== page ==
Western Zhou Dynasty Begins in China

The Western Zhou Dynasty introduced a mechanism of using kinship as a political institution and the idea of using the mandate of heaven to legitimize the ruling power of the royal line.

Summary of Event

The Zhou people began as a semiagricultural and seminomadic clan that lived to the west of the Shang Dynasty (c. 1600-1066 b.c.e.). Although the Zhou themselves were an agricultural people, they interacted with the sheepherding nomads of the northwest and gradually adopted a nomadic way of life. This nomadic lifestyle enabled them to deal with people of different cultures. They later settled in the Wei Valley, west of the great bend of the Yellow River, and became vassals of the Shang, protecting the western regions of the realm. Wenwang
Duke of Zhou

By the early eleventh century b.c.e., the Zhou had become powerful and had begun their expansion. They attacked their neighboring states and finally came into sharp conflict with the Shang. At one point, King Zhou of the Shang imprisoned Wenwang. To obtain Wenwang’s release, the Zhou presented tributes of treasures and beautiful women to King Zhou. After his release, Wenwang began preparing to attack the Shang, whose moral corruption had already incited much internal dissension. After the death of Wenwang, his successor Wuwang, assisted by his brother Zhou, allied with the neighboring states and deployed a large army to march east. The Shang army collapsed in the face of the Zhou attack. King Zhou of Shang fled and committed suicide. This marked the beginning of the Western Zhou Dynasty. Traditionally, the start of the Western Zhou Dynasty has been placed at c. 1122, however, other scholars suggest dates such as c. 1066 and c. 1050.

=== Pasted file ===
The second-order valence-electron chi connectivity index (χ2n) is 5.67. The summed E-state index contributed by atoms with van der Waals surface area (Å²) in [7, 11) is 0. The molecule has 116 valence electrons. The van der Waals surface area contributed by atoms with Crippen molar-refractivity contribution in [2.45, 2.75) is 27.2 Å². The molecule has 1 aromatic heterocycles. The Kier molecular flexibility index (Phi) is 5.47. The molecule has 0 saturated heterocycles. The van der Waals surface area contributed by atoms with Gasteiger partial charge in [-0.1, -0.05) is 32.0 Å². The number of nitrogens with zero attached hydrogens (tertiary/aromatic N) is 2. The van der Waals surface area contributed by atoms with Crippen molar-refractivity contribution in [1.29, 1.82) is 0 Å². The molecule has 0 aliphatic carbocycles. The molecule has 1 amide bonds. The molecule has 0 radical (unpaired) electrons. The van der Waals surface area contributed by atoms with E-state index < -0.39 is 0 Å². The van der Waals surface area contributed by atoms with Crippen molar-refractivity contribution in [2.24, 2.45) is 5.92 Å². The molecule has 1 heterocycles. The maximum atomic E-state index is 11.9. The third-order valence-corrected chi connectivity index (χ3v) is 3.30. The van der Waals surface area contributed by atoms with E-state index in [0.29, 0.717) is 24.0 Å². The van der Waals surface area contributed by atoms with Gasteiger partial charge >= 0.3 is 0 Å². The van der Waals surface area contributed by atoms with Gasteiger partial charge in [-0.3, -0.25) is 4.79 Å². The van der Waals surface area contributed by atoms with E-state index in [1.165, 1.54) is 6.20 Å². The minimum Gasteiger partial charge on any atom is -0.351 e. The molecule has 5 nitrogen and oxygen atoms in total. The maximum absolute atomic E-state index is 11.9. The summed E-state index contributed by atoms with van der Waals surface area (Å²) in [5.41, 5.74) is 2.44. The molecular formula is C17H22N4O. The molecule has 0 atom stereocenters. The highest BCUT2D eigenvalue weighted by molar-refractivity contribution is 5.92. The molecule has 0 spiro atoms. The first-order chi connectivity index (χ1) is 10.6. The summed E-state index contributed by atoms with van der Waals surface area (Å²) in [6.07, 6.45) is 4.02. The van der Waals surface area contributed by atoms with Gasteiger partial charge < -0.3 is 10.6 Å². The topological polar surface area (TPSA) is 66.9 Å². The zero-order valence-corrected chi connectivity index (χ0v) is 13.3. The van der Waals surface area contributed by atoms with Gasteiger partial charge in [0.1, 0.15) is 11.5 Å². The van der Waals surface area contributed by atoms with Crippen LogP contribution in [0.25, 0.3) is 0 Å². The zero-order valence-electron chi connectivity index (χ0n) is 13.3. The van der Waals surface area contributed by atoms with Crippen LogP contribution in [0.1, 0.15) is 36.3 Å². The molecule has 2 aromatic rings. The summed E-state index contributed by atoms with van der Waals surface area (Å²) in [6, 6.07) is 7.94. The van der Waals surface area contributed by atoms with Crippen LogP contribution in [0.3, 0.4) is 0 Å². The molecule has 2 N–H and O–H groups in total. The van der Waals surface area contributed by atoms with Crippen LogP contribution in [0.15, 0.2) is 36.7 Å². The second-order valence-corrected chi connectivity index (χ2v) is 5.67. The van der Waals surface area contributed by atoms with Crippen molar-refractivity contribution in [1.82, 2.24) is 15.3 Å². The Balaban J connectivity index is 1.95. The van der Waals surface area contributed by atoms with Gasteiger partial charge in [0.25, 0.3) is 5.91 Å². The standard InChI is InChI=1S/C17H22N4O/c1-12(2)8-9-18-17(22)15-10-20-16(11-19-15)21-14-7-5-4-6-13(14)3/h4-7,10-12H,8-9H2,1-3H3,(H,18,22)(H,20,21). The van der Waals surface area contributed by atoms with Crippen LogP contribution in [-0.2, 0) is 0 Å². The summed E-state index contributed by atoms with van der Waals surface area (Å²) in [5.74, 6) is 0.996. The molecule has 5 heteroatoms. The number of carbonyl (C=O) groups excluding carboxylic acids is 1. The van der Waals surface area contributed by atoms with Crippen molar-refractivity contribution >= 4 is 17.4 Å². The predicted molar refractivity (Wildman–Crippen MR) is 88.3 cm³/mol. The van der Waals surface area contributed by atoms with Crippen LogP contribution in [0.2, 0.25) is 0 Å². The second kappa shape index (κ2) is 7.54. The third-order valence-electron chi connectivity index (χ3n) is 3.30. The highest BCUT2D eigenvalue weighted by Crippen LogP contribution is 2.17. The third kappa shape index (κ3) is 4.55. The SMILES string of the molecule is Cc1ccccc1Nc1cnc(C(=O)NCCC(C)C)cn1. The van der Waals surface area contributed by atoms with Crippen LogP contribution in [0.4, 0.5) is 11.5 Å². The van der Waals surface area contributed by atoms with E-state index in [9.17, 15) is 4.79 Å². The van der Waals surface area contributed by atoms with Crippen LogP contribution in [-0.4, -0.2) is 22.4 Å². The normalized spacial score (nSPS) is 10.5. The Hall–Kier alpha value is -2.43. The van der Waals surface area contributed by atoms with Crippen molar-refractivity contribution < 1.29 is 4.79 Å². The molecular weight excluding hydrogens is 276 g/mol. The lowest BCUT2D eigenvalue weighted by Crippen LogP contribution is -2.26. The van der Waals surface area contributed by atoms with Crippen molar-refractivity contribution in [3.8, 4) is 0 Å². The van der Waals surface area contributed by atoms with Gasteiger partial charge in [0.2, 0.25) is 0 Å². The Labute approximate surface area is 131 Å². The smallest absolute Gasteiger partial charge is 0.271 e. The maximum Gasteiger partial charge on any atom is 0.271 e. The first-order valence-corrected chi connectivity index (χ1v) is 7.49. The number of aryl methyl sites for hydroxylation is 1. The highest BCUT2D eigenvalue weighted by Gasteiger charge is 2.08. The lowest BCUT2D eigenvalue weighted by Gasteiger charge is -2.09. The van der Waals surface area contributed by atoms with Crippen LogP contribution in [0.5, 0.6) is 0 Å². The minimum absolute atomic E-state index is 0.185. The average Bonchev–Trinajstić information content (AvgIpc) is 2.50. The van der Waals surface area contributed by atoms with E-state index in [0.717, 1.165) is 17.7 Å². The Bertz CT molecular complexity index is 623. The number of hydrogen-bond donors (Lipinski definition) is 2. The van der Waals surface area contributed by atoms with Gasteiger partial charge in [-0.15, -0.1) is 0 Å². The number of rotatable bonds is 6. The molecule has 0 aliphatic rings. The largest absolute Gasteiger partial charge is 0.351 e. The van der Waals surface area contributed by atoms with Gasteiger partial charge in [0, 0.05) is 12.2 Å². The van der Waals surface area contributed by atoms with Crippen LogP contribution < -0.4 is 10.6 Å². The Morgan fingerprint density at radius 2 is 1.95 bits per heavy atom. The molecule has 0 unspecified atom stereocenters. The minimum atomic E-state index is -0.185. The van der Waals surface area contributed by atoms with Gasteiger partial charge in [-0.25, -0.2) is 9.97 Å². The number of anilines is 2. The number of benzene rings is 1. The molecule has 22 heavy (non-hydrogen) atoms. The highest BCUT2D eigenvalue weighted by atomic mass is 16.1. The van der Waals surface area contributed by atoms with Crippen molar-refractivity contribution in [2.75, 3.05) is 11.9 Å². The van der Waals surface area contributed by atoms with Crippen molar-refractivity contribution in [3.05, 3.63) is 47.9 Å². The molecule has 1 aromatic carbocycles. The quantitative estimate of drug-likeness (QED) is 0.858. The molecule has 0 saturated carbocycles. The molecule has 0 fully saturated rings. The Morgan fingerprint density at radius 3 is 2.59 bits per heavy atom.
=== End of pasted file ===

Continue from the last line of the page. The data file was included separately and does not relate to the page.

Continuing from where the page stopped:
The Western Zhou controlled the area formerly dominated by the Shang and other smaller states. The Western Zhou territory stretched from the Wei Valley in the west to Shangdong in the east, and from southern Manchuria to the middle and lower Yangtze (Changjiang) Valley. The ruler of Zhou had to solve the problem of how to govern the vast expanse of land. He eventually resolved to adopt a policy of feng zhu hou, jian jiang tu (enfeoffing relatives and establishing principalities), which has been interpreted by Western scholars as a form of feudalism. However, it is worth noting that the feudalism of Western Zhou and the successive dynasties in China differs from that practiced in Europe and Japan two millennia later. In Europe, feudalism was a political and economic system based on the relation of lord to vassals held on legal or contractual bonds; however, in China, the system depended on familial ties—bonds between the lord and the vassals based on blood or pseudo-blood relations. The Zhou rulers delegated authority to a large number of vassals. The vassals were for the most part the descendants or relatives of the Zhou royal family but also included unrelated subordinates and local aristocrats who had acknowledged Zhou suzerainty.